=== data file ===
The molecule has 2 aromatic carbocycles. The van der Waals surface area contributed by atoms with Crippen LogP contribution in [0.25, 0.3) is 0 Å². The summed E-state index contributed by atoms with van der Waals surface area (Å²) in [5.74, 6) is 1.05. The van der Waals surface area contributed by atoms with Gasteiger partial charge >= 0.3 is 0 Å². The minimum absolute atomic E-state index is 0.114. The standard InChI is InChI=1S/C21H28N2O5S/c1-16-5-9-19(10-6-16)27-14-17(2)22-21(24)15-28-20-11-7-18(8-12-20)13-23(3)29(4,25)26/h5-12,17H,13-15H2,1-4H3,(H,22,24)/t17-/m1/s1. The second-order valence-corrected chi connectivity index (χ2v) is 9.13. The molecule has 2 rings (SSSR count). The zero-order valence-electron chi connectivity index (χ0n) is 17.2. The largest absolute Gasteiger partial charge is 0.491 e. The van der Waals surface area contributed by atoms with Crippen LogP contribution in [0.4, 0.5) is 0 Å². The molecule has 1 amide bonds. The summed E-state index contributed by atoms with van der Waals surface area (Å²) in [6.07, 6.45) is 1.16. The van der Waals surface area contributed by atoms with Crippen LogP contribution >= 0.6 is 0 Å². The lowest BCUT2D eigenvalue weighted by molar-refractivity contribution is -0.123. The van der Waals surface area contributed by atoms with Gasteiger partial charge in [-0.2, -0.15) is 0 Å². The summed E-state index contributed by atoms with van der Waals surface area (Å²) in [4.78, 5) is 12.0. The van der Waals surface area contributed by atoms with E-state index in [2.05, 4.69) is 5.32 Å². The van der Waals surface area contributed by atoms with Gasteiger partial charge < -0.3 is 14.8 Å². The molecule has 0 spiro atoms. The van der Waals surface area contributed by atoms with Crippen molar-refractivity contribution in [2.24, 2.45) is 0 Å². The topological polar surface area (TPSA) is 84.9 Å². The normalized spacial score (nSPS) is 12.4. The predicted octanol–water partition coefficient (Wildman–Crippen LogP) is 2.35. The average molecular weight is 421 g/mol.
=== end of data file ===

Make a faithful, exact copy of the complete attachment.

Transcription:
The molecule has 2 aromatic carbocycles. The van der Waals surface area contributed by atoms with Crippen LogP contribution in [0.25, 0.3) is 0 Å². The summed E-state index contributed by atoms with van der Waals surface area (Å²) in [5.74, 6) is 1.05. The van der Waals surface area contributed by atoms with Gasteiger partial charge >= 0.3 is 0 Å². The minimum absolute atomic E-state index is 0.114. The standard InChI is InChI=1S/C21H28N2O5S/c1-16-5-9-19(10-6-16)27-14-17(2)22-21(24)15-28-20-11-7-18(8-12-20)13-23(3)29(4,25)26/h5-12,17H,13-15H2,1-4H3,(H,22,24)/t17-/m1/s1. The second-order valence-corrected chi connectivity index (χ2v) is 9.13. The molecule has 2 rings (SSSR count). The zero-order valence-electron chi connectivity index (χ0n) is 17.2. The largest absolute Gasteiger partial charge is 0.491 e. The van der Waals surface area contributed by atoms with Crippen LogP contribution in [0.4, 0.5) is 0 Å². The molecule has 1 amide bonds. The summed E-state index contributed by atoms with van der Waals surface area (Å²) in [6.07, 6.45) is 1.16. The van der Waals surface area contributed by atoms with Crippen LogP contribution >= 0.6 is 0 Å². The lowest BCUT2D eigenvalue weighted by molar-refractivity contribution is -0.123. The van der Waals surface area contributed by atoms with Gasteiger partial charge in [-0.2, -0.15) is 0 Å². The summed E-state index contributed by atoms with van der Waals surface area (Å²) in [4.78, 5) is 12.0. The van der Waals surface area contributed by atoms with E-state index in [2.05, 4.69) is 5.32 Å². The van der Waals surface area contributed by atoms with Gasteiger partial charge < -0.3 is 14.8 Å². The molecule has 0 spiro atoms. The van der Waals surface area contributed by atoms with Crippen molar-refractivity contribution in [2.24, 2.45) is 0 Å². The topological polar surface area (TPSA) is 84.9 Å². The normalized spacial score (nSPS) is 12.4. The predicted octanol–water partition coefficient (Wildman–Crippen LogP) is 2.35. The average molecular weight is 421 g/mol.